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Willie and Clyde, they call themselves, and they have all the West chasing them. The guys on Murderers' Row in Cincinnati seem to be closing in. The Mod Squad kids in Los Angeles, Hammerin' Hank and Phil the Knuckler in Atlanta and Jimmy the Cannon in Houston may need a little more time, but they are not far away from Willie and Clyde's place right now. "We're certainly not going to open the door for any of them," says Willie. "Darn, Willie, if all my plans had worked out right the last couple of months we wouldn't be worrying about these people trying to catch up now," says Clyde.
The team is the San Francisco Giants, and Willie is—surprise—Willie McCovey, the first baseman and at present the most feared hitter in the National League. Clyde is Clyde King, the rookie manager of the Giants. Willie's bat and Clyde's fresh psychology have the Giants in first place in the league's fratricidal Western Division. Although they led the second-place Reds by only 1½ games and the fifth-place Astros by only 4½ as of Sunday night, the Giants may prove to be more difficult to catch in the Western hinterlands during the next three weeks than Bonnie and Clyde ever were.
There are various reasons why this is so, but all of them can be summarized in one word: team. For the first time since they landed in California 11 years ago the Giants are a genuine baseball team. That is, there are 32 players in San Francisco who are now working in concert with the manager and his coaches to produce a pennant. In past seasons—particularly in the last four seasons when the Giants were always second—this was not so. Under Manager Herman Franks, the grand guru of the game, the Giants were marvelously sufficient in all the baseball departments save one: morale, Manager and management catered too much to the star syndrome at the expense of the little man, without whose contributions, it became clear, their team would never make first place.
Franks, in fact, seemed to think that he had only four players on the Giants. They were, in order, Willie Mays, Juan Marichal, McCovey and Gaylord Perry. There was an occasional experiment when Franks played around with the possibility of adding to the select four, but his heart was never in it. The other Giants, he seemed to feel, were merely dwarfs. Their function was to appear three hours before the game and disappear half an hour after it was over.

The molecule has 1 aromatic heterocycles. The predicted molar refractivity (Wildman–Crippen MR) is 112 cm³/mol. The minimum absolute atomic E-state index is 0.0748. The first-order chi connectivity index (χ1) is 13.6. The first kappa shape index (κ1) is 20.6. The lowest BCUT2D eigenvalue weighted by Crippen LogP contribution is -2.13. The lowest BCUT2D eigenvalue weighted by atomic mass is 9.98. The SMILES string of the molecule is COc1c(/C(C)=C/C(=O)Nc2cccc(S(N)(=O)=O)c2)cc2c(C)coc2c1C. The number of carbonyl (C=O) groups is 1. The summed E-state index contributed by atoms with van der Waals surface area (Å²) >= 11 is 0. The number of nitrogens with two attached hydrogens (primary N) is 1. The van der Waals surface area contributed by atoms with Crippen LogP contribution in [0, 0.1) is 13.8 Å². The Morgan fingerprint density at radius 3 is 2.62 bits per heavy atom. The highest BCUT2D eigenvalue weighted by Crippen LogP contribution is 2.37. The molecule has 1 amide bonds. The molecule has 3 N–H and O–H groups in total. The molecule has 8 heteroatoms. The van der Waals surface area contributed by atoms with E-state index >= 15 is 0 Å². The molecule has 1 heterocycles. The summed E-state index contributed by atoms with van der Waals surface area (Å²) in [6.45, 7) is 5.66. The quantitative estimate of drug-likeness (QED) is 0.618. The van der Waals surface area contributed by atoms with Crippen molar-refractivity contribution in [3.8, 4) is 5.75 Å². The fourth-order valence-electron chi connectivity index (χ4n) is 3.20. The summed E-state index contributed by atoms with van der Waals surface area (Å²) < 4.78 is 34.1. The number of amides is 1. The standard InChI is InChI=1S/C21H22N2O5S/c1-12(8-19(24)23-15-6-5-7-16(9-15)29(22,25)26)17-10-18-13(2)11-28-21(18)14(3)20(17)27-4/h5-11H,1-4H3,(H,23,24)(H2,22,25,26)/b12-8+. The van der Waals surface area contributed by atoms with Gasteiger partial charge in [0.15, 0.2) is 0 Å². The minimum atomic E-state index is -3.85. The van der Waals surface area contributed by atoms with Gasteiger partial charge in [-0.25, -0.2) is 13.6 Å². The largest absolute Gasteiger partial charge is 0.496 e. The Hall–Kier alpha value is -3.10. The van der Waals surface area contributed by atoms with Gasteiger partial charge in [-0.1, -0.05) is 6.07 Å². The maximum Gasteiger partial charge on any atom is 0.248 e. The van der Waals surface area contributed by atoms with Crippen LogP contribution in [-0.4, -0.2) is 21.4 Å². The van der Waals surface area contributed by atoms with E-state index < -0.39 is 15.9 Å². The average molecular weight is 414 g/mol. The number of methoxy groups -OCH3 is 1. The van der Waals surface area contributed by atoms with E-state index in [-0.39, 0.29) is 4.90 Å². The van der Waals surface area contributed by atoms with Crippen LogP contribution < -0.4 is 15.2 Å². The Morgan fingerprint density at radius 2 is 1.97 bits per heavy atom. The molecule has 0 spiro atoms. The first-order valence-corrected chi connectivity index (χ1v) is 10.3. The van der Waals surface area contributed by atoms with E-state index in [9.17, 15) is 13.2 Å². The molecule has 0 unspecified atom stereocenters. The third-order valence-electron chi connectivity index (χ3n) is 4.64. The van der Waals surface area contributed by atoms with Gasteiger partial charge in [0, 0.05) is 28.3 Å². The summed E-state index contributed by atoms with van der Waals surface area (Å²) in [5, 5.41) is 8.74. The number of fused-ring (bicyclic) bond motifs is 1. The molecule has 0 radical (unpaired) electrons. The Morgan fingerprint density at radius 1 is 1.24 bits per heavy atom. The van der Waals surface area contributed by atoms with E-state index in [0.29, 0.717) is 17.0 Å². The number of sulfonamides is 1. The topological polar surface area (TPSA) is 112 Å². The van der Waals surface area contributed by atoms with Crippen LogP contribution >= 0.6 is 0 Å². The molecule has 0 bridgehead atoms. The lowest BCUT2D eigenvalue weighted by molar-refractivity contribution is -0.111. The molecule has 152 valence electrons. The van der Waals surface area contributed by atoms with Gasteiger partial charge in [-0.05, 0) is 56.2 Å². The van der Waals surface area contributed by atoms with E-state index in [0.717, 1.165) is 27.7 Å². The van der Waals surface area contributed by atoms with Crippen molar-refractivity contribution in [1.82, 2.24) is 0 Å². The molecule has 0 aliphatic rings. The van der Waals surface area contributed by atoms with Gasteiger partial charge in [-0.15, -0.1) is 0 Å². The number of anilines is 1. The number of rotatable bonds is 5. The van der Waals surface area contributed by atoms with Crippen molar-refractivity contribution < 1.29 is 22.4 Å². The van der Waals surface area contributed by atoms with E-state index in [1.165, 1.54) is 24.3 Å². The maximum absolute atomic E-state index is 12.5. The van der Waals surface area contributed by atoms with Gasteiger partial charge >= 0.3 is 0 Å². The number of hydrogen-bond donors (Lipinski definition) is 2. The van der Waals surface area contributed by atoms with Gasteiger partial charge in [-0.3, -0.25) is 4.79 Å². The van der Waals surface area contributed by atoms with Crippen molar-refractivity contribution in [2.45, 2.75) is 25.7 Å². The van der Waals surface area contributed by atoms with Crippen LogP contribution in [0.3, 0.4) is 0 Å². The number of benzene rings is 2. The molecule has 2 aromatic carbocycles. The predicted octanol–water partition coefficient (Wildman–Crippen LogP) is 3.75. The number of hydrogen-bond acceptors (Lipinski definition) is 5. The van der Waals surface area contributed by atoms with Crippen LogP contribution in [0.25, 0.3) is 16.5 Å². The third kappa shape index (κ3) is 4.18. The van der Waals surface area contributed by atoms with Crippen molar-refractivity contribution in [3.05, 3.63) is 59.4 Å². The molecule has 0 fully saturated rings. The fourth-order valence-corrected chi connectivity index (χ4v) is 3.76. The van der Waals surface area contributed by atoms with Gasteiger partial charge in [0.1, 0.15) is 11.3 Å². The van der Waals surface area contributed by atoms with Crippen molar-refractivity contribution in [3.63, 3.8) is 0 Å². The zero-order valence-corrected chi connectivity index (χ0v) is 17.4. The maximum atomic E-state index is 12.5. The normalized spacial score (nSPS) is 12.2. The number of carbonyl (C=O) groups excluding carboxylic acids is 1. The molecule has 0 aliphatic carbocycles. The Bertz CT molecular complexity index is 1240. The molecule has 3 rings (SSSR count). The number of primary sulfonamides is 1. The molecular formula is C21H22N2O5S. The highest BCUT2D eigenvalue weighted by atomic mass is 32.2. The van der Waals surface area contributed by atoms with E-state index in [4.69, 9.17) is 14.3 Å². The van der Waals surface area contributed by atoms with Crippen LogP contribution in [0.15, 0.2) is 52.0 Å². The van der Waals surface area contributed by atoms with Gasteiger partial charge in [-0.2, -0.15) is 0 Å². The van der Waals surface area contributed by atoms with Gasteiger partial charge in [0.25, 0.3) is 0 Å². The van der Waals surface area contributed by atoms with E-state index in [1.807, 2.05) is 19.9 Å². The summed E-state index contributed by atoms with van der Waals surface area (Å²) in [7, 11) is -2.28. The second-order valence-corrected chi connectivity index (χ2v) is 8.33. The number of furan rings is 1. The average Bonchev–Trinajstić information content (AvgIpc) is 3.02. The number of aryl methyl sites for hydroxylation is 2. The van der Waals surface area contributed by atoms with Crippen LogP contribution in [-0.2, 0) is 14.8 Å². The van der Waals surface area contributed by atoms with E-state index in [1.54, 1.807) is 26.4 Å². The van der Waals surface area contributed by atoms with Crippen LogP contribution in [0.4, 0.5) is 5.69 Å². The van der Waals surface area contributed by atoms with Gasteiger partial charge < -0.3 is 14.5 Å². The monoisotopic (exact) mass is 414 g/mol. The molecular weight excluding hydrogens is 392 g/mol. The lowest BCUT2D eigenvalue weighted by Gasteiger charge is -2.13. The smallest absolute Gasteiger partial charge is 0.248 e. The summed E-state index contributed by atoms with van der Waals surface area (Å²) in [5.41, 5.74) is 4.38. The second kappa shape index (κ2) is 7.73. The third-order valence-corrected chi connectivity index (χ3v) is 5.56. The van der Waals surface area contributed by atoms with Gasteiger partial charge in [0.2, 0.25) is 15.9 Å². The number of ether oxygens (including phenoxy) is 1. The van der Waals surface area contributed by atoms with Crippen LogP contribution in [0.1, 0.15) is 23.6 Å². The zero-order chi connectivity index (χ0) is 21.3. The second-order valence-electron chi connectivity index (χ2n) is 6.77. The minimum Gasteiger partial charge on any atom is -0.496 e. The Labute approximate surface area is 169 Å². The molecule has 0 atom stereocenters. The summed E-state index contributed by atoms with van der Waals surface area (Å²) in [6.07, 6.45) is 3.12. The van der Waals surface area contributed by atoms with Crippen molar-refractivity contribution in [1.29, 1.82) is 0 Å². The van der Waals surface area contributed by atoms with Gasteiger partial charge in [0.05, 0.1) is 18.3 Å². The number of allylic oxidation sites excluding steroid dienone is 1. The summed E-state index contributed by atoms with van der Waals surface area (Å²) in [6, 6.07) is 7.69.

"I don't think," says Willie McCovey, "that I've ever met two men anywhere who have such opposite views about handling players. Herman was the type who hated to build a player up. Clyde, well, he's always around with the compliments to everyone. Ballplayers, like everyone else, like to get told they did something right."
Also now, for really the first time since the opening games of the season, King can field his regular team—or at least seven of the eight players he thinks of as daily performers.
The Giants have until now been baseball's Medicaid Nine. Their health insurance had its first workout when Catcher Dick Dietz' tonsils became infected. Then Jim Ray Hart, the No. 5 hitter, slammed his shoulder into a fence during opening week and developed bursitis. Not only was his throwing arm totally disabled, he was unable to use his bat. Last year he hit 23 home runs and had 78 RBIs. So far in 1969 he has hit only three homers and driven in 24 runs. Jack Hiatt, a catcher, and Bob Etheridge, the regular third baseman, both developed ulcers. Tito Fuentes and Shortstop Hal Lanier injured their ankles. Ken Henderson pulled a hamstring, and Jim Davenport displayed the usual ailments that come with old age.
Juan Marichal developed a unique injury in the Astrodome when he sneezed and simultaneously pulled a muscle in his rib cage. During the next five weeks he was able to win only one game. Second Baseman Ron Hunt, baseball's true grit, has been in and out, in and out of the lineup and the hospital, the recipient this year of 21 pitched balls on his head, his shoulders and any other place he was not too sure he should remove from the line of fire. Bobby Bonds, the brilliant young power-hitting outfielder, surveyed Hunt's black-and-blue body one day and said, "Ron, believe me, there's no advantage in turning my color." Two weeks ago Hunt was hospitalized overnight for observation after Tom Seaver skulled him with a fastball. Hunt then tried to play the next day.
But this is the story of the San Francisco Giants, and all previous stories about the San Francisco Giants have always begun and ended with Willie Mays. Not this year. Mays has not started 58 games this season because of injuries and advancing age. Last month he damaged his left knee in a home-plate crash with the Cubs' Randy Hundley, and it was not until last Saturday night in Houston that Mays was physically ready to play again. He went to the Dome in the morning for a 20-minute batting drill, then, in the game, hit a two-run triple to help the Giants beat the Astros 7-6.
"We've used eight different third basemen out of physical necessity," King says. "We've had countless outfield combinations. We've never had a regular catcher. Considering everything, our being in first place is incredible. If all those things hadn't happened, there'd be no race—we'd be up there someplace."